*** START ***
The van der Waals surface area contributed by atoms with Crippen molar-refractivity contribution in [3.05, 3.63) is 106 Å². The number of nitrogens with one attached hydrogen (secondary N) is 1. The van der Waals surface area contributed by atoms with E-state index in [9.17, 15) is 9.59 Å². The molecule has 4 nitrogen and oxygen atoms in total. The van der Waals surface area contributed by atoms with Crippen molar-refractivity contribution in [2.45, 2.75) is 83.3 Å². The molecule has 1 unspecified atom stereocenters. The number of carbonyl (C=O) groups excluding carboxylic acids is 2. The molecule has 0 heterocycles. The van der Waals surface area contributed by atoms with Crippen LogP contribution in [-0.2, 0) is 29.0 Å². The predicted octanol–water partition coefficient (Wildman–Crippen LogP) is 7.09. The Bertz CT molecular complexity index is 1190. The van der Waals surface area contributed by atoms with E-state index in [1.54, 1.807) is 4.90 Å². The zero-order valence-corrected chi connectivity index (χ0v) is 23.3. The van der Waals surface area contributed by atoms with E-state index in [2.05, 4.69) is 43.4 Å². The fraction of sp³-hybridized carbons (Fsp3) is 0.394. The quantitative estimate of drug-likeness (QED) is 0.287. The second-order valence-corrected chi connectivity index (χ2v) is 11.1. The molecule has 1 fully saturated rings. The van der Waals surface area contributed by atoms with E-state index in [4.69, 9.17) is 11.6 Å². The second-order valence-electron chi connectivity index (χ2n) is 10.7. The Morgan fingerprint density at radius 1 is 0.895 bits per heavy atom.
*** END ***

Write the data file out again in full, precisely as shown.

The van der Waals surface area contributed by atoms with Crippen molar-refractivity contribution in [3.05, 3.63) is 106 Å². The number of nitrogens with one attached hydrogen (secondary N) is 1. The van der Waals surface area contributed by atoms with E-state index in [9.17, 15) is 9.59 Å². The molecule has 4 nitrogen and oxygen atoms in total. The van der Waals surface area contributed by atoms with Crippen molar-refractivity contribution in [2.45, 2.75) is 83.3 Å². The molecule has 1 unspecified atom stereocenters. The number of carbonyl (C=O) groups excluding carboxylic acids is 2. The molecule has 0 heterocycles. The van der Waals surface area contributed by atoms with Crippen LogP contribution in [-0.2, 0) is 29.0 Å². The predicted octanol–water partition coefficient (Wildman–Crippen LogP) is 7.09. The Bertz CT molecular complexity index is 1190. The van der Waals surface area contributed by atoms with E-state index in [1.54, 1.807) is 4.90 Å². The zero-order valence-corrected chi connectivity index (χ0v) is 23.3. The van der Waals surface area contributed by atoms with E-state index in [2.05, 4.69) is 43.4 Å². The fraction of sp³-hybridized carbons (Fsp3) is 0.394. The quantitative estimate of drug-likeness (QED) is 0.287. The second-order valence-corrected chi connectivity index (χ2v) is 11.1. The molecule has 1 fully saturated rings. The van der Waals surface area contributed by atoms with E-state index in [4.69, 9.17) is 11.6 Å². The second-order valence-electron chi connectivity index (χ2n) is 10.7. The Morgan fingerprint density at radius 1 is 0.895 bits per heavy atom.